The race for North Carolina's 9th Congressional District features a crowded field of Republicans, including one candidate the state GOP says is a Democrat in thin disguise.
This is not Chris Anglin's first run as a Republican. The Raleigh attorney used a loophole in GOP-backed legislation and switched his party affiliation, re-registering with the Republican party, to run for the state Supreme Court.
"He partnered with Democrats in a sneaky, dirty way to fool the electorate," said Dallas Woodhouse, executive director of the North Carolina Republican Party.
Woodhouse said Anglin's candidacy was meant to siphon votes in the 2018 midterm elections from another Republican candidate: incumbent Justice Barbara Jackson. Jackson ended up losing to Democrat Anita Earls.
But Woodhouse said just because Anglin has an "R" next to his name on a ballot, doesn't mean the state GOP has to treat him like a member of the party.
"That doesn't require us to do anything other than, morally, to call out the fraud that he is," Woodhouse said, in a telephone interview.
But Anglin insisted that he's a Republican running a genuine campaign.
"I don't think that Donald Trump lives up to the traditional conservative Republican values, which the party has historically been known for," said Anglin, citing fiscal responsibility and respect for the Constitution as two examples.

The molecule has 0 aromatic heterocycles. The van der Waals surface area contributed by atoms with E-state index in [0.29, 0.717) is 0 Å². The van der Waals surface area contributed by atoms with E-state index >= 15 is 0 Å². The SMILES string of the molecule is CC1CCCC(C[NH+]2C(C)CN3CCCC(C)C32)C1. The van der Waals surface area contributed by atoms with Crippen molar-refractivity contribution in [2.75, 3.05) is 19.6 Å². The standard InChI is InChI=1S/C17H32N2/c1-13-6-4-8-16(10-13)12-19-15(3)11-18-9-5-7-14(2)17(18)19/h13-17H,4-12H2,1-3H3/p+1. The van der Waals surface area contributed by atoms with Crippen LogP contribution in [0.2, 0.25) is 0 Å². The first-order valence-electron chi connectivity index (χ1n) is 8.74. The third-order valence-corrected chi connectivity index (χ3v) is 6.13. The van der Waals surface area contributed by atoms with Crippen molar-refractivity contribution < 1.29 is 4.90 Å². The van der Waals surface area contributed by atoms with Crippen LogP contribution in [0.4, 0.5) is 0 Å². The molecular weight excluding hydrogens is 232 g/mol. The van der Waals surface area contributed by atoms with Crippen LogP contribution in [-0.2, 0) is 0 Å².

And Anglin said the nature of this race proves he's on the level.
"This is a primary, this is not a general election, so there's no argument that I will be taking away votes from another Republican candidate," Anglin said.
The State Board of Elections ordered a new election in the 9th due to alleged vote tampering by a campaign operative working for Republican Mark Harris.
A board investigation found the operative illegally collected absentee ballots in Bladen and Robeson counties.
The do-over undid Harris's narrow November victory over Democrat Dan McCready.
Dallas Woodhouse said that if Anglin was a Democrat in disguise trying to sabotage the GOP's chances in the new 9th district race, the plan will backfire.
"Those voters think a congressional race they won was stolen from them," Woodhouse said. "You can disagree with them but that's what they think and they are the voters, in a Republican district. And Chris Anglin going in trying to make a mockery of our party is just going to incense Republicans more."
Woodhouse said the state GOP is a private organization with no legal obligation to provide Anglin with any material support.
Anglin said he won't hesitate to sue the party if necessary.